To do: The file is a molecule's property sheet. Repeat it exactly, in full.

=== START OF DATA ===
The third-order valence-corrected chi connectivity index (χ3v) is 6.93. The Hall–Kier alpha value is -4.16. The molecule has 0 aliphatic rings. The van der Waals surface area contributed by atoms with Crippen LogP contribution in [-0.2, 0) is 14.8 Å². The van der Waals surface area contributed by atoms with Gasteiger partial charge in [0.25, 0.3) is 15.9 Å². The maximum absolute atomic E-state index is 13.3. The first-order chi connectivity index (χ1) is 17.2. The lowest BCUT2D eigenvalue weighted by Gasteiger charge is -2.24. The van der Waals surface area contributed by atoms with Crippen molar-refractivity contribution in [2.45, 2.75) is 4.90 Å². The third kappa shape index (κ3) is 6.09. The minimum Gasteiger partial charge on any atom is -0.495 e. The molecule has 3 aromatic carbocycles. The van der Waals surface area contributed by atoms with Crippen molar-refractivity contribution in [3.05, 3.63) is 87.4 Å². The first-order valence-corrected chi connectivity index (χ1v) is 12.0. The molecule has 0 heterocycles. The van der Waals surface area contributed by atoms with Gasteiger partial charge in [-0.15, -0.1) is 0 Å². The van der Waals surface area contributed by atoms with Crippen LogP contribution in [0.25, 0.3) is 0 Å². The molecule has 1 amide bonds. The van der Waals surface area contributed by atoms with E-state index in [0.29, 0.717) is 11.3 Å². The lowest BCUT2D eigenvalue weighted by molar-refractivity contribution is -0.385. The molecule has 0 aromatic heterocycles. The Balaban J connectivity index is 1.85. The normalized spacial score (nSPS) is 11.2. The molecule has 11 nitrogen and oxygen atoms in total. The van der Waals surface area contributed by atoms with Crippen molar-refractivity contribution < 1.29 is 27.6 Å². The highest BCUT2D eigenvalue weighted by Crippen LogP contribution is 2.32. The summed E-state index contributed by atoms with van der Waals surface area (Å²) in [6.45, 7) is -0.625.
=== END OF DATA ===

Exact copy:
The third-order valence-corrected chi connectivity index (χ3v) is 6.93. The Hall–Kier alpha value is -4.16. The molecule has 0 aliphatic rings. The van der Waals surface area contributed by atoms with Crippen LogP contribution in [-0.2, 0) is 14.8 Å². The van der Waals surface area contributed by atoms with Gasteiger partial charge in [0.25, 0.3) is 15.9 Å². The maximum absolute atomic E-state index is 13.3. The first-order chi connectivity index (χ1) is 17.2. The lowest BCUT2D eigenvalue weighted by Gasteiger charge is -2.24. The van der Waals surface area contributed by atoms with Crippen molar-refractivity contribution in [2.45, 2.75) is 4.90 Å². The third kappa shape index (κ3) is 6.09. The minimum Gasteiger partial charge on any atom is -0.495 e. The molecule has 3 aromatic carbocycles. The van der Waals surface area contributed by atoms with Crippen molar-refractivity contribution in [3.05, 3.63) is 87.4 Å². The first-order valence-corrected chi connectivity index (χ1v) is 12.0. The molecule has 0 heterocycles. The van der Waals surface area contributed by atoms with Gasteiger partial charge in [-0.15, -0.1) is 0 Å². The van der Waals surface area contributed by atoms with Crippen LogP contribution in [0.25, 0.3) is 0 Å². The molecule has 1 amide bonds. The van der Waals surface area contributed by atoms with E-state index in [0.29, 0.717) is 11.3 Å². The lowest BCUT2D eigenvalue weighted by molar-refractivity contribution is -0.385. The molecule has 0 aromatic heterocycles. The Balaban J connectivity index is 1.85. The normalized spacial score (nSPS) is 11.2. The molecule has 11 nitrogen and oxygen atoms in total. The van der Waals surface area contributed by atoms with Crippen molar-refractivity contribution < 1.29 is 27.6 Å². The highest BCUT2D eigenvalue weighted by Crippen LogP contribution is 2.32. The summed E-state index contributed by atoms with van der Waals surface area (Å²) in [6.45, 7) is -0.625.